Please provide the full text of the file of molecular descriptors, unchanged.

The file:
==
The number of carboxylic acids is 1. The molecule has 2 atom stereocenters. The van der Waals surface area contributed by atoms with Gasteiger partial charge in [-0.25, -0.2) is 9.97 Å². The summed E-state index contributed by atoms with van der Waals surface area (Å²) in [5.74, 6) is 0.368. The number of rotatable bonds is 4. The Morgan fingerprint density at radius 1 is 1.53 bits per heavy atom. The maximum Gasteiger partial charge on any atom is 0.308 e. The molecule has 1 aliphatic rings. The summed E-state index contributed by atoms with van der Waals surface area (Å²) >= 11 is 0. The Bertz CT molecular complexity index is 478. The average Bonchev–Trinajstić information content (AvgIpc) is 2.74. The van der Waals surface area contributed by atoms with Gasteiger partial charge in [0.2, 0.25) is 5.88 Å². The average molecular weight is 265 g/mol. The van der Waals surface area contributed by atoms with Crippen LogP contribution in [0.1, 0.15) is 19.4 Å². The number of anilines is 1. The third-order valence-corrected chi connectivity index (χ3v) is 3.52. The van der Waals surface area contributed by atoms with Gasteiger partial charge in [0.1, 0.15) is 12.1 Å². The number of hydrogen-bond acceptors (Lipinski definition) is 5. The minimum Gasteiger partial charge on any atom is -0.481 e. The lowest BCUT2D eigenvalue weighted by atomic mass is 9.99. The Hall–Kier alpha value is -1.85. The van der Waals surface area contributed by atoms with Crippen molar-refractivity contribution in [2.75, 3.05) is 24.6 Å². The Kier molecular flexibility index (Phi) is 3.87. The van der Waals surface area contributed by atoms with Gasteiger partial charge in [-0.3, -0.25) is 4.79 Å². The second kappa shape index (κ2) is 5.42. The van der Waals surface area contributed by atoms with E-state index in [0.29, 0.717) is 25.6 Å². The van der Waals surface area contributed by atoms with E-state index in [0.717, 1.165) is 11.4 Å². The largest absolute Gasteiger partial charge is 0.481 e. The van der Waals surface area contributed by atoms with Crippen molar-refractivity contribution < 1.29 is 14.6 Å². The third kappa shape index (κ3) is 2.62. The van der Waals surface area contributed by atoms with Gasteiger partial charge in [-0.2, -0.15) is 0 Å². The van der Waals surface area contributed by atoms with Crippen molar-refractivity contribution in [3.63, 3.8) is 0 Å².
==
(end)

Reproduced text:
The number of carboxylic acids is 1. The molecule has 2 atom stereocenters. The van der Waals surface area contributed by atoms with Gasteiger partial charge in [-0.25, -0.2) is 9.97 Å². The summed E-state index contributed by atoms with van der Waals surface area (Å²) in [5.74, 6) is 0.368. The number of rotatable bonds is 4. The Morgan fingerprint density at radius 1 is 1.53 bits per heavy atom. The maximum Gasteiger partial charge on any atom is 0.308 e. The molecule has 1 aliphatic rings. The summed E-state index contributed by atoms with van der Waals surface area (Å²) >= 11 is 0. The Bertz CT molecular complexity index is 478. The average Bonchev–Trinajstić information content (AvgIpc) is 2.74. The van der Waals surface area contributed by atoms with Gasteiger partial charge in [0.2, 0.25) is 5.88 Å². The average molecular weight is 265 g/mol. The van der Waals surface area contributed by atoms with Crippen LogP contribution in [0.1, 0.15) is 19.4 Å². The number of anilines is 1. The third-order valence-corrected chi connectivity index (χ3v) is 3.52. The van der Waals surface area contributed by atoms with Gasteiger partial charge in [0.1, 0.15) is 12.1 Å². The number of hydrogen-bond acceptors (Lipinski definition) is 5. The minimum Gasteiger partial charge on any atom is -0.481 e. The lowest BCUT2D eigenvalue weighted by atomic mass is 9.99. The Hall–Kier alpha value is -1.85. The van der Waals surface area contributed by atoms with Crippen molar-refractivity contribution in [2.75, 3.05) is 24.6 Å². The Kier molecular flexibility index (Phi) is 3.87. The van der Waals surface area contributed by atoms with Gasteiger partial charge in [-0.3, -0.25) is 4.79 Å². The second kappa shape index (κ2) is 5.42. The van der Waals surface area contributed by atoms with E-state index in [0.29, 0.717) is 25.6 Å². The van der Waals surface area contributed by atoms with E-state index in [0.717, 1.165) is 11.4 Å². The largest absolute Gasteiger partial charge is 0.481 e. The van der Waals surface area contributed by atoms with Crippen molar-refractivity contribution < 1.29 is 14.6 Å². The third kappa shape index (κ3) is 2.62. The van der Waals surface area contributed by atoms with Gasteiger partial charge in [-0.2, -0.15) is 0 Å². The van der Waals surface area contributed by atoms with Crippen molar-refractivity contribution in [3.63, 3.8) is 0 Å².